Pagan Who’s who 2: Graham Hancock

The Pagan Who’s who series contains information about current and recent notaries which have contributed to, or influenced the modern pagan scene.  Some names you may know already, some you may not, but all these people are dedicated and hard-working in their own particular specialised fields.  For pagan, spiritual, occult or faith matters who from the last generation influences and inspires you?

Graham Hancock is not, as far as I’m aware, a pagan himself, nor does he, again as far as I know, write for a specifically pagan audience. Nevertheless, he warrants inclusion here because his hypotheses concerning the history of humanity place considerable emphasis – intentionally or otherwise – on the rituals and beliefs of ancient pagan cultures.

He has written extensively on ancient civilisations and their mythology and astronomical knowledge, and has published many books exploring alternative interpretations of historical artifacts and writings. One of his primary themes is the concept of a precursor civilisation which existed before recorded history and which possessed technological and scientific knowledge far in advance of what our conventional ‘map’ of human development would allow.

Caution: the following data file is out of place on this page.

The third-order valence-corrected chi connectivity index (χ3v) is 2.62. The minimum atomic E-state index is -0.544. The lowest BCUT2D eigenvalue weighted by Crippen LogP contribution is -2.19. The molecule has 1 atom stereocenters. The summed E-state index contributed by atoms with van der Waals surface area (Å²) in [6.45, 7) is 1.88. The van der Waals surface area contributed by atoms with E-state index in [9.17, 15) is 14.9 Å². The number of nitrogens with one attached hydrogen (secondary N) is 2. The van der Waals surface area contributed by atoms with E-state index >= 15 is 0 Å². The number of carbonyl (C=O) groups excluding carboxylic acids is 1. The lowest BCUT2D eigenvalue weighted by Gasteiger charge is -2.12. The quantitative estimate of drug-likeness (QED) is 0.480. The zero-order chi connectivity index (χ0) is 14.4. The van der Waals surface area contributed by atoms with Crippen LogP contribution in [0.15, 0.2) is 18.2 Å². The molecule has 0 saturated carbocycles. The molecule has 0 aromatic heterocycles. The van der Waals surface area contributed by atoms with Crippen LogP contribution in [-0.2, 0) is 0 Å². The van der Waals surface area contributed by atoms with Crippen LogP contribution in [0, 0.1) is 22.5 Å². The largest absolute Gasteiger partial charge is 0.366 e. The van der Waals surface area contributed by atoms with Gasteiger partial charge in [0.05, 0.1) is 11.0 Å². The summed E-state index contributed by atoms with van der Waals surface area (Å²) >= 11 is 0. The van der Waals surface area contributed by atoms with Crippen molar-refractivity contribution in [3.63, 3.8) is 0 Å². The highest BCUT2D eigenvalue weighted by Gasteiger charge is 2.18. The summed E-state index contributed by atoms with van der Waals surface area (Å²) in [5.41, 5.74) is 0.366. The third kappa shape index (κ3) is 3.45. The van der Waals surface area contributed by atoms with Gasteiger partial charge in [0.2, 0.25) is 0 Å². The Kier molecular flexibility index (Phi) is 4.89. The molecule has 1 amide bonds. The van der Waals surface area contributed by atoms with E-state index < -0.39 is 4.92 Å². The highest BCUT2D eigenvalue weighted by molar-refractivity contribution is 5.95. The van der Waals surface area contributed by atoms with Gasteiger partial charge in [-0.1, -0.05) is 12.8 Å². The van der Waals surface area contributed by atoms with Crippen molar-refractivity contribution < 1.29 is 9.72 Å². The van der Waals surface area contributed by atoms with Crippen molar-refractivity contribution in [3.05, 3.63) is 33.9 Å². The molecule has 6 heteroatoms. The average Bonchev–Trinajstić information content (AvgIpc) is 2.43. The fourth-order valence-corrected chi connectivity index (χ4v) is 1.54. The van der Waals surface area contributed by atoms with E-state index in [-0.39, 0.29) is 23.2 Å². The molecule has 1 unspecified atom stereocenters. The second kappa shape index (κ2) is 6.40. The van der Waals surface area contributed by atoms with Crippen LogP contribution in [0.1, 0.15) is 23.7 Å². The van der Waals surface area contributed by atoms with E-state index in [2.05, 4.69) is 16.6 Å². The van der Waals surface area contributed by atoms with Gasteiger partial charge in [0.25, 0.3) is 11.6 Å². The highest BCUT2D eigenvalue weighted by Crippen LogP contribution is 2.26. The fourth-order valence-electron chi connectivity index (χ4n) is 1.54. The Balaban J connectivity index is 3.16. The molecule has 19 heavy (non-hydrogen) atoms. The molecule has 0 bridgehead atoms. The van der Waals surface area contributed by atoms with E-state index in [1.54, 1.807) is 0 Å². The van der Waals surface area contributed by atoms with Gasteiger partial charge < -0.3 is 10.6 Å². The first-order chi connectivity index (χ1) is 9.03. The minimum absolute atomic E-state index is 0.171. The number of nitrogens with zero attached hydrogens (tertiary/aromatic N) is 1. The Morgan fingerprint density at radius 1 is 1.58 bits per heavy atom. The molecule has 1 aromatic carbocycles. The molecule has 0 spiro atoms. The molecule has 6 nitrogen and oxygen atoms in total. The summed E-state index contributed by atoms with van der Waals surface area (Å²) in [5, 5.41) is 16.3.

Amongst those most relevant to pagans, his most popular books are probably Fingerprints of the Gods (1995) – which explored his ideas about this precursor society – and Keeper of Genesis (1996), which put forward the suggestion that Egypt’s Giza complex contains a hidden mathematical message that modern experts have yet to decode.

Hancock’s ideas have proved immensely popular with the public, though perhaps predictably they’ve garnered little support from conventional historians and archaeologists. Expert disdain aside, however, he can at least be credited with helping to boost a significant revival of interest in ancient history.

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